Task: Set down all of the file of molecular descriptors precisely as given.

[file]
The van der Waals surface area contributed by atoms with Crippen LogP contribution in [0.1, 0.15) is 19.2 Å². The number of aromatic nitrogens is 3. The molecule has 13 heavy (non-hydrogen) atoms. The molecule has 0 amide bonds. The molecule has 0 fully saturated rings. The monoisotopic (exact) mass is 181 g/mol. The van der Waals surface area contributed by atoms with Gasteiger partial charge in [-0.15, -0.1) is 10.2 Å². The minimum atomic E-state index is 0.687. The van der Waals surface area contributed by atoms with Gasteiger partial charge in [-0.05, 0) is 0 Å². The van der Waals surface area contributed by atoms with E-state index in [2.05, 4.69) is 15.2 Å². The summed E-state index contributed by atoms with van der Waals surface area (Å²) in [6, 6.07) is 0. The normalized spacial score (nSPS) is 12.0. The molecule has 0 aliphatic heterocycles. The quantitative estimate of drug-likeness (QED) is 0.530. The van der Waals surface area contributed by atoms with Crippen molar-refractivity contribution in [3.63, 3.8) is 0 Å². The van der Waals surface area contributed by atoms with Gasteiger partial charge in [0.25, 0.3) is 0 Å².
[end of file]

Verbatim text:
The van der Waals surface area contributed by atoms with Crippen LogP contribution in [0.1, 0.15) is 19.2 Å². The number of aromatic nitrogens is 3. The molecule has 13 heavy (non-hydrogen) atoms. The molecule has 0 amide bonds. The molecule has 0 fully saturated rings. The monoisotopic (exact) mass is 181 g/mol. The van der Waals surface area contributed by atoms with Gasteiger partial charge in [-0.15, -0.1) is 10.2 Å². The minimum atomic E-state index is 0.687. The van der Waals surface area contributed by atoms with Gasteiger partial charge in [-0.05, 0) is 0 Å². The van der Waals surface area contributed by atoms with E-state index in [2.05, 4.69) is 15.2 Å². The summed E-state index contributed by atoms with van der Waals surface area (Å²) in [6, 6.07) is 0. The normalized spacial score (nSPS) is 12.0. The molecule has 0 aliphatic heterocycles. The quantitative estimate of drug-likeness (QED) is 0.530. The van der Waals surface area contributed by atoms with Crippen molar-refractivity contribution in [3.63, 3.8) is 0 Å². The van der Waals surface area contributed by atoms with Gasteiger partial charge in [0.25, 0.3) is 0 Å².